- Are You Protected Against All Strains Of COVID-19 Through Antibodies?
Antibodies do not provide protection against all strains of a pathogen. In fact, the human body can only produce antibodies that are specific to one strain of a pathogen. So, if the pathogen mutates, your body can’t produce antibodies that recognize the new strain.
There is also not much official guidance on the use of “antibodies” in identifying someone who is immune, although there may be a resemblance between the symptoms of someone who has been exposed and the questions you might be asking yourself.
- Antibodies Are Not Preventive, Just Reductants Of Symptoms:
The reality is, you may not even be fully immune to COVID-19.
Why this is relevant is that COVID-19 can cause severe complications among people who had Covid-19 but are not immune. This means that, after the injury occurs, the body is now trying to deal with chronic inflammation rather than the immediate infection. The recommended treatment for COVID-19 is empirically based and relies heavily on local inflammation as the primary therapeutic modality. People who have severe underlying conditions (e.g., diabetes, metabolic syndrome) may require a stricter treatment plan that includes medications to decrease inflammation and improve function.
As a general rule, if you are experiencing symptoms similar to what you would experience if you contracted Covid-19 and your physician recommends that you be treated, you will likely be able to complete these components of this therapy. If your physician recommends other treatments, including medications to reduce inflammation or increase stamina, you may need to find a new physician. The primary way that you can ensure that you are receiving the right treatment depends on your particular case.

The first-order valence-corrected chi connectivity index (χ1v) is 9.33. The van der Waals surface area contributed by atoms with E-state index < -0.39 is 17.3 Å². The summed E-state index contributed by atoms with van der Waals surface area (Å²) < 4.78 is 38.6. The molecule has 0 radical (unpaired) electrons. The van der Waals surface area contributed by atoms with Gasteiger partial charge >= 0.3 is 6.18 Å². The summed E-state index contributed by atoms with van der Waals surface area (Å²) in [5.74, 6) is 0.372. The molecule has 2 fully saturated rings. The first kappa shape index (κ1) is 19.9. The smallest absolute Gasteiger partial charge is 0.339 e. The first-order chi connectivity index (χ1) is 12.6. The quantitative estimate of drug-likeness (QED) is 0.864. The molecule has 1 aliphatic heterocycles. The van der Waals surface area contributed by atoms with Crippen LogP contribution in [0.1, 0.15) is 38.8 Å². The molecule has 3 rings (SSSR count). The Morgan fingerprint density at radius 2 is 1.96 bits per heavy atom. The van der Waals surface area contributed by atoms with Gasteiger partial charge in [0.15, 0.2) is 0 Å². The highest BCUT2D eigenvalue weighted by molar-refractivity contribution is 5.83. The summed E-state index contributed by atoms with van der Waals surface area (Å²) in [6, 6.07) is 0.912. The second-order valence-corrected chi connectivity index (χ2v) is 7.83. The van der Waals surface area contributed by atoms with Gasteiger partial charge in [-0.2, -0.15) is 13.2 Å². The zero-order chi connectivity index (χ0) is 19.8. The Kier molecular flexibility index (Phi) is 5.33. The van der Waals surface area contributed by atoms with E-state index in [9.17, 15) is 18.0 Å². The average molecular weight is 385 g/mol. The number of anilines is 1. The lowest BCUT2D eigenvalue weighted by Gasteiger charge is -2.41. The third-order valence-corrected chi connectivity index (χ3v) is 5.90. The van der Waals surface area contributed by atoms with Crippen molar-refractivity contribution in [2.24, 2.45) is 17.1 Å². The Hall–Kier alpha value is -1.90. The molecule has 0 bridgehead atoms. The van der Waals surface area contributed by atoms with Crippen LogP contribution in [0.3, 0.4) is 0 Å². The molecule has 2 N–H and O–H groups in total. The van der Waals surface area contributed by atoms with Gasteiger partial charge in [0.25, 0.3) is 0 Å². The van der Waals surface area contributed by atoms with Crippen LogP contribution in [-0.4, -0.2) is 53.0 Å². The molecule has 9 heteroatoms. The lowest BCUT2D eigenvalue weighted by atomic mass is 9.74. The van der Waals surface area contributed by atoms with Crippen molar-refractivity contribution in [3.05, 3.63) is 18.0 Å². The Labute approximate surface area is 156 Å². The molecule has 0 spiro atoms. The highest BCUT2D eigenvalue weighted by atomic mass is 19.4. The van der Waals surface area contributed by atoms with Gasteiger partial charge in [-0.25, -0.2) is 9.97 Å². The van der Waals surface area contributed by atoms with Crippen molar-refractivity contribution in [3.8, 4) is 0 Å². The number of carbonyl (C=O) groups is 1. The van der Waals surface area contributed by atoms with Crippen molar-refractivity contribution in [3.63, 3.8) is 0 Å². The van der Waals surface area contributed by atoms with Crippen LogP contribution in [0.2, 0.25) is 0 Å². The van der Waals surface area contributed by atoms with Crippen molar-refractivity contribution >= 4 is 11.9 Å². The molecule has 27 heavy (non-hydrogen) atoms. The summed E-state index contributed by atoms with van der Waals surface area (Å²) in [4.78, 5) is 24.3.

One of the most important things to understand about the immune system is that being exposed to a pathogen does not mean that you are immune to that pathogen. For example, if you get the flu, you can get the flu again next year, even if you haven’t had the flu since you were a child. Although most people know that your body is constantly rejecting invaders, I believe there is still some confusion around when exactly the immune system makes an inflammatory response to a pathogen.
If we look at a pathogen, then we can tell that it is either a virus, bacteria, or parasite. Certain triggers within the inflammatory response can cause the immune system to overreact. This overreaction creates the collection of scar tissue within the nerve causing loss of feeling, feeling well, and even memory. Autoimmune conditions are characterized by the body’s own immune system attacking itself.
For another example, our immune system can attack and/or kill our own body cells. When a person has an autoimmune disease, the immune cells within our body can become overactive and start attacking and killing our own cells. In some ways, autoimmune diseases are more similar to autoimmune disorders than they are to ways that the immune system normally attacks and kills invading pathogens. All of these autoimmune diseases are characterized by a bad environment within the body that causes our immune system to attack itself.
Eventually, your & your family & loved ones’ safety is in your hands. Get vaccinated soon and stay safe!